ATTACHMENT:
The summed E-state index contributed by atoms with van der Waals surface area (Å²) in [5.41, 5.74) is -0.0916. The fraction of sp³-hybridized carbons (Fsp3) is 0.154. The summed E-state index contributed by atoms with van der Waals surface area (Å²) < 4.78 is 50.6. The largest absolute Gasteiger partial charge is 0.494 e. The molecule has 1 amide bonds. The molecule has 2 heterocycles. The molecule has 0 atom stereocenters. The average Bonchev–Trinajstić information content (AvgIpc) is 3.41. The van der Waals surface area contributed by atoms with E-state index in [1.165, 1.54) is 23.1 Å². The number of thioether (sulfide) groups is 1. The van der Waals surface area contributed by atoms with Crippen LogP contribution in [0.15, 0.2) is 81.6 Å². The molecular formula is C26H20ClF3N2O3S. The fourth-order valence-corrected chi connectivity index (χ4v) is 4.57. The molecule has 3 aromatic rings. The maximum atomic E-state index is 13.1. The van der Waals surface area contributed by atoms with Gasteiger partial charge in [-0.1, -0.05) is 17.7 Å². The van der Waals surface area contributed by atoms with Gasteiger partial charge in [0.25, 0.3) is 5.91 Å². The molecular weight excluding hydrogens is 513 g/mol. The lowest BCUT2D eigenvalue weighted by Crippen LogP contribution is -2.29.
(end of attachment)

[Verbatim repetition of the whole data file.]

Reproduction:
The summed E-state index contributed by atoms with van der Waals surface area (Å²) in [5.41, 5.74) is -0.0916. The fraction of sp³-hybridized carbons (Fsp3) is 0.154. The summed E-state index contributed by atoms with van der Waals surface area (Å²) < 4.78 is 50.6. The largest absolute Gasteiger partial charge is 0.494 e. The molecule has 1 amide bonds. The molecule has 2 heterocycles. The molecule has 0 atom stereocenters. The average Bonchev–Trinajstić information content (AvgIpc) is 3.41. The van der Waals surface area contributed by atoms with E-state index in [1.165, 1.54) is 23.1 Å². The number of thioether (sulfide) groups is 1. The van der Waals surface area contributed by atoms with Crippen LogP contribution in [0.15, 0.2) is 81.6 Å². The molecular formula is C26H20ClF3N2O3S. The fourth-order valence-corrected chi connectivity index (χ4v) is 4.57. The molecule has 3 aromatic rings. The maximum atomic E-state index is 13.1. The van der Waals surface area contributed by atoms with Gasteiger partial charge in [-0.1, -0.05) is 17.7 Å². The van der Waals surface area contributed by atoms with Gasteiger partial charge in [0.25, 0.3) is 5.91 Å². The molecular weight excluding hydrogens is 513 g/mol. The lowest BCUT2D eigenvalue weighted by Crippen LogP contribution is -2.29.